Focus Your Training on Your Buyers, Not  Your Service Offerings

How confident are you that your sales reps can quickly demonstrate industry and buyer persona acumen when engaging prospects and customers?   Can they add value to those conversations by educating the customer on how they can overcome a challenge or achieve a goal? Forrester Research reports that nearly 90% of sales conversations fail to meet the expectations of executive buyers. A big part of the disconnect between the seller and the buyer is rooted in the fact that most IT staffing organizations focus their training efforts on teaching reps their service offerings and accolades. What this means is when a sales rep gets a prospect on the phone the sales rep only knows one thing to talk about; their service offerings and accolades.  Instead train your reps to understand the buyer persona and the challenges the customer faces.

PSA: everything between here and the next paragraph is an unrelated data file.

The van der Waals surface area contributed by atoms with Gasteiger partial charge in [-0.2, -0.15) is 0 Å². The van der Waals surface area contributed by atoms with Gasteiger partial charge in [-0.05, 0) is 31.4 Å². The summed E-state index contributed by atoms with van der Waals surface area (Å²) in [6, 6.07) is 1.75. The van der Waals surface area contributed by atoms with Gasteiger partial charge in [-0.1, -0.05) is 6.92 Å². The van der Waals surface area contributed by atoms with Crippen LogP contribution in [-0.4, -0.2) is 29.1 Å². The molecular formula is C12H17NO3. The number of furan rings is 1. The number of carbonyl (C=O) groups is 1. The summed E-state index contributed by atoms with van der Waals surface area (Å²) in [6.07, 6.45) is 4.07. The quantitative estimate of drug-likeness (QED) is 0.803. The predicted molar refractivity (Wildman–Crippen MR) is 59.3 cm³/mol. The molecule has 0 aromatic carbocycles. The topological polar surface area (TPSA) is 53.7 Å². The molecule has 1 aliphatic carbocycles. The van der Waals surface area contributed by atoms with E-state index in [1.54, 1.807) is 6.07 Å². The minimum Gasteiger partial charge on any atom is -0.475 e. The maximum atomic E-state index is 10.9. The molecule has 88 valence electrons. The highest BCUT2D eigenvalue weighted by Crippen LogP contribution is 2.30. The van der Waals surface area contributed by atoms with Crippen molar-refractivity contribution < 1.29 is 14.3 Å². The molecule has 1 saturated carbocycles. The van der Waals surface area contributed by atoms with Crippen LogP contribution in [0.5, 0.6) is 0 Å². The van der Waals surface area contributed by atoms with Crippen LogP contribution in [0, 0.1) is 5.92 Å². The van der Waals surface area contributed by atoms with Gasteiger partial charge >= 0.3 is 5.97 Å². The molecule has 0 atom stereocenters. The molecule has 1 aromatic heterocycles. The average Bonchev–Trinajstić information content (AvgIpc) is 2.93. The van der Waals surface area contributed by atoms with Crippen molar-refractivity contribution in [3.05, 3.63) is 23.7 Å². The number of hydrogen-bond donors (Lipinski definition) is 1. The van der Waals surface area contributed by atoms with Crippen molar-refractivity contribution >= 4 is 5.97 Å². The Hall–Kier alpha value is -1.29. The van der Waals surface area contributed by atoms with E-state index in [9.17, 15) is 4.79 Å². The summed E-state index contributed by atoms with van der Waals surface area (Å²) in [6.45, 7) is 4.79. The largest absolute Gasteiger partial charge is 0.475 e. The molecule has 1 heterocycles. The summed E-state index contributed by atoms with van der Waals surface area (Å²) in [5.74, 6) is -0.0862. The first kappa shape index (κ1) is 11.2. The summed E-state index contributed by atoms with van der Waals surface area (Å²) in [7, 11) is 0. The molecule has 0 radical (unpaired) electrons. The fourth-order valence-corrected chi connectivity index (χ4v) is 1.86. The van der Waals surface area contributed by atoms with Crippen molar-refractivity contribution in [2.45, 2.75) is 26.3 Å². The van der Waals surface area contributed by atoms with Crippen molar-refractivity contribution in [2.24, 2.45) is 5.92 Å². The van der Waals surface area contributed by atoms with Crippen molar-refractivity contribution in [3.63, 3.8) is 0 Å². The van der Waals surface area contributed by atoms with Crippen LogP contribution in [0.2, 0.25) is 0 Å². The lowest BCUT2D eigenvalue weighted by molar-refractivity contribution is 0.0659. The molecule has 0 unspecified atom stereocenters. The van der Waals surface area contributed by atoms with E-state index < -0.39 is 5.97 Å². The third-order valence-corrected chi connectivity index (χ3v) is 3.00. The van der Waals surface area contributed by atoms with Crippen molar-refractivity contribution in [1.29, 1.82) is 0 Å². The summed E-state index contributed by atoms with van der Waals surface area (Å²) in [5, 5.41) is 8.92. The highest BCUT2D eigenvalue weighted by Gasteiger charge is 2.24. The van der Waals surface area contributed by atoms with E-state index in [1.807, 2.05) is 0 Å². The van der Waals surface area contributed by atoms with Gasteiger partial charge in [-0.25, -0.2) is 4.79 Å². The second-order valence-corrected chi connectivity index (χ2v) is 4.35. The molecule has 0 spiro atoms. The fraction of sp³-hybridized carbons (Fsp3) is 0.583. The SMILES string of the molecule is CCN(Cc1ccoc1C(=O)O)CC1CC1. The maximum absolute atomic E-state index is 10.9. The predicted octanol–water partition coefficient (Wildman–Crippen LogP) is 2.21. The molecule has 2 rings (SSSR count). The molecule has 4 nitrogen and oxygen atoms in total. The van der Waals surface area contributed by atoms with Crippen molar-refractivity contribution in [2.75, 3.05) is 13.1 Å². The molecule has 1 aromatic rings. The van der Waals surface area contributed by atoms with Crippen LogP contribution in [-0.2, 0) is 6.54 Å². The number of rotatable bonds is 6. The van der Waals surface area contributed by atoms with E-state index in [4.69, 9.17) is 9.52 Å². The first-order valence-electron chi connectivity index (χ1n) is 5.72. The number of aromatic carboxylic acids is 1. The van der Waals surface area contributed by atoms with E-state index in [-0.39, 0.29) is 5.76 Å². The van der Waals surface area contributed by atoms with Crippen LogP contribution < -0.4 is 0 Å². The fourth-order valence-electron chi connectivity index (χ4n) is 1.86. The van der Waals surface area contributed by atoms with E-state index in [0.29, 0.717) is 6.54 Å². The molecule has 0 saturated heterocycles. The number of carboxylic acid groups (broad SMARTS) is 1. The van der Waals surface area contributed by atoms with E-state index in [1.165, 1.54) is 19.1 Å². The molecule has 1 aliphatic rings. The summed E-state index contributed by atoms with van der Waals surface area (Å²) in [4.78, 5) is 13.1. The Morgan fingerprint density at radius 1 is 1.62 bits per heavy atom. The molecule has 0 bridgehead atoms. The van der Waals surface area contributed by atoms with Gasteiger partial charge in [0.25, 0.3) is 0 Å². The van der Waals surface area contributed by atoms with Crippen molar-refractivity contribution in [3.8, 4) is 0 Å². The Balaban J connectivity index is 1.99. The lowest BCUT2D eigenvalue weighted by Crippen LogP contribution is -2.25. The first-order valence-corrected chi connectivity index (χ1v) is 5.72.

There you have it, 5 tips for ensuring new hires are ready to execute and hit quota. What steps are you taking in 2017 to accelerate time to quota attainment? What are you doing to make your new hire training more engaging? Let’s start a conversation in the comments section below.New Call-to-action


About Dan Fisher

Dan Fisher is founder and owner of Menemsha Group, a provider of sales enablement solutions dedicated to helping IT staffing firms improve win rates, shorten their sales cycle, and increase revenue per sales rep. Since launching Menemsha Group in 2008, Dan has consulted with over 200 IT staffing firms and has invested over 5000 hours coaching IT staffing sales reps. He’s authored is his own proprietary sales methodology and has previously spoken at Staffing World, TechServe Alliance and Bullhorn Live 2012. Prior to launching Menemsha Group, Dan spent 16 years in the IT industry running local, regional and national sales teams. Dan worked for Kelly Services, Oracle Corporation and Alliance Consulting. Dan currently resides in Boston, Ma.